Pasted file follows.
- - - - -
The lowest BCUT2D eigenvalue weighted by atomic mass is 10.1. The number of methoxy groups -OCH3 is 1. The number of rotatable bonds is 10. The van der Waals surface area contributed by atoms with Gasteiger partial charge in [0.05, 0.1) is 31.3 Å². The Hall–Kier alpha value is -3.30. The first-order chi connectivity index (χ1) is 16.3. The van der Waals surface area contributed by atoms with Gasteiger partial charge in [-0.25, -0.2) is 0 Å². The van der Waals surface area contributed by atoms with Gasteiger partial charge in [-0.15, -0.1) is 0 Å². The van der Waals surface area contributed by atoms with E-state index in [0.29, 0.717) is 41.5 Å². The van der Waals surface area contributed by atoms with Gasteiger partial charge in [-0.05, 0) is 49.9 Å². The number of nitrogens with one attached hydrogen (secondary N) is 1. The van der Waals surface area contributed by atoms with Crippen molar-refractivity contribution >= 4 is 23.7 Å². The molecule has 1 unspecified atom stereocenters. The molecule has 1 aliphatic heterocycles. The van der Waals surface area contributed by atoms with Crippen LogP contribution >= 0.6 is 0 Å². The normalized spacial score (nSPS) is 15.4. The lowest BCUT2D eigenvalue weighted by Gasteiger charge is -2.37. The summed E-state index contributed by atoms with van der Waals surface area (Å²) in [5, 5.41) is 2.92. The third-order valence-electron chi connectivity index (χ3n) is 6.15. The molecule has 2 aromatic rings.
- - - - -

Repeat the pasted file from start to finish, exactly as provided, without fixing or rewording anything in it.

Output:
The lowest BCUT2D eigenvalue weighted by atomic mass is 10.1. The number of methoxy groups -OCH3 is 1. The number of rotatable bonds is 10. The van der Waals surface area contributed by atoms with Gasteiger partial charge in [0.05, 0.1) is 31.3 Å². The Hall–Kier alpha value is -3.30. The first-order chi connectivity index (χ1) is 16.3. The van der Waals surface area contributed by atoms with Gasteiger partial charge in [-0.25, -0.2) is 0 Å². The van der Waals surface area contributed by atoms with Gasteiger partial charge in [-0.15, -0.1) is 0 Å². The van der Waals surface area contributed by atoms with E-state index in [0.29, 0.717) is 41.5 Å². The van der Waals surface area contributed by atoms with Gasteiger partial charge in [-0.05, 0) is 49.9 Å². The number of nitrogens with one attached hydrogen (secondary N) is 1. The van der Waals surface area contributed by atoms with Crippen molar-refractivity contribution >= 4 is 23.7 Å². The molecule has 1 unspecified atom stereocenters. The molecule has 1 aliphatic heterocycles. The van der Waals surface area contributed by atoms with Crippen LogP contribution >= 0.6 is 0 Å². The normalized spacial score (nSPS) is 15.4. The lowest BCUT2D eigenvalue weighted by Gasteiger charge is -2.37. The summed E-state index contributed by atoms with van der Waals surface area (Å²) in [5, 5.41) is 2.92. The third-order valence-electron chi connectivity index (χ3n) is 6.15. The molecule has 2 aromatic rings.